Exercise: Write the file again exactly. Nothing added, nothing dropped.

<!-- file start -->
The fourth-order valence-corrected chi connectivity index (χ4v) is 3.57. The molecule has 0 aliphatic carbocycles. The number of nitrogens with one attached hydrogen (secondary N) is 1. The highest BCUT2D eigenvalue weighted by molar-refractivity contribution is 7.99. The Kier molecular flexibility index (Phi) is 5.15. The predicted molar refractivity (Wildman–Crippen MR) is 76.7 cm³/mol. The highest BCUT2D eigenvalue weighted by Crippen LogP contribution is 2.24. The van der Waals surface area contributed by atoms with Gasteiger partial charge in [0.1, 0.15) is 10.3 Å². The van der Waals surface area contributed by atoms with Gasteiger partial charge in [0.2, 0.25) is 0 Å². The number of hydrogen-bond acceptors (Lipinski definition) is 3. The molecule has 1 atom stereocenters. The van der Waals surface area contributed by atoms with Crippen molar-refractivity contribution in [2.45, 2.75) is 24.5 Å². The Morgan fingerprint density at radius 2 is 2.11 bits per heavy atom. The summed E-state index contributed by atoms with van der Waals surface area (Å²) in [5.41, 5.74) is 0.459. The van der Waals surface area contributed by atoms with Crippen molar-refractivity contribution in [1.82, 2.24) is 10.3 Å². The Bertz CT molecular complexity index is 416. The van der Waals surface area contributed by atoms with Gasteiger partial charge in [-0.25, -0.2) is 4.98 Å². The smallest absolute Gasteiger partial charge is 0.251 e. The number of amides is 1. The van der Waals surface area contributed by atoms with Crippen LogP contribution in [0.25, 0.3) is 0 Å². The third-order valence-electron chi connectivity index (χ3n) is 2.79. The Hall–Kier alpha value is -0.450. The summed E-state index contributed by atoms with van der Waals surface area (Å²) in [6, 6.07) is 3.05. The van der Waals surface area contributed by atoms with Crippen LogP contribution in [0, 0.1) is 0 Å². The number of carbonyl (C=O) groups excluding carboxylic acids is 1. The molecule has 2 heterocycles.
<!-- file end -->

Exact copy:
The fourth-order valence-corrected chi connectivity index (χ4v) is 3.57. The molecule has 0 aliphatic carbocycles. The number of nitrogens with one attached hydrogen (secondary N) is 1. The highest BCUT2D eigenvalue weighted by molar-refractivity contribution is 7.99. The Kier molecular flexibility index (Phi) is 5.15. The predicted molar refractivity (Wildman–Crippen MR) is 76.7 cm³/mol. The highest BCUT2D eigenvalue weighted by Crippen LogP contribution is 2.24. The van der Waals surface area contributed by atoms with Gasteiger partial charge in [0.1, 0.15) is 10.3 Å². The van der Waals surface area contributed by atoms with Gasteiger partial charge in [0.2, 0.25) is 0 Å². The number of hydrogen-bond acceptors (Lipinski definition) is 3. The molecule has 1 atom stereocenters. The van der Waals surface area contributed by atoms with Crippen molar-refractivity contribution in [2.45, 2.75) is 24.5 Å². The Morgan fingerprint density at radius 2 is 2.11 bits per heavy atom. The summed E-state index contributed by atoms with van der Waals surface area (Å²) in [5.41, 5.74) is 0.459. The van der Waals surface area contributed by atoms with Crippen molar-refractivity contribution in [1.82, 2.24) is 10.3 Å². The Bertz CT molecular complexity index is 416. The van der Waals surface area contributed by atoms with Gasteiger partial charge in [-0.25, -0.2) is 4.98 Å². The smallest absolute Gasteiger partial charge is 0.251 e. The number of amides is 1. The van der Waals surface area contributed by atoms with Crippen LogP contribution in [0.25, 0.3) is 0 Å². The third-order valence-electron chi connectivity index (χ3n) is 2.79. The Hall–Kier alpha value is -0.450. The summed E-state index contributed by atoms with van der Waals surface area (Å²) in [6, 6.07) is 3.05. The van der Waals surface area contributed by atoms with Crippen LogP contribution in [0, 0.1) is 0 Å². The number of carbonyl (C=O) groups excluding carboxylic acids is 1. The molecule has 2 heterocycles.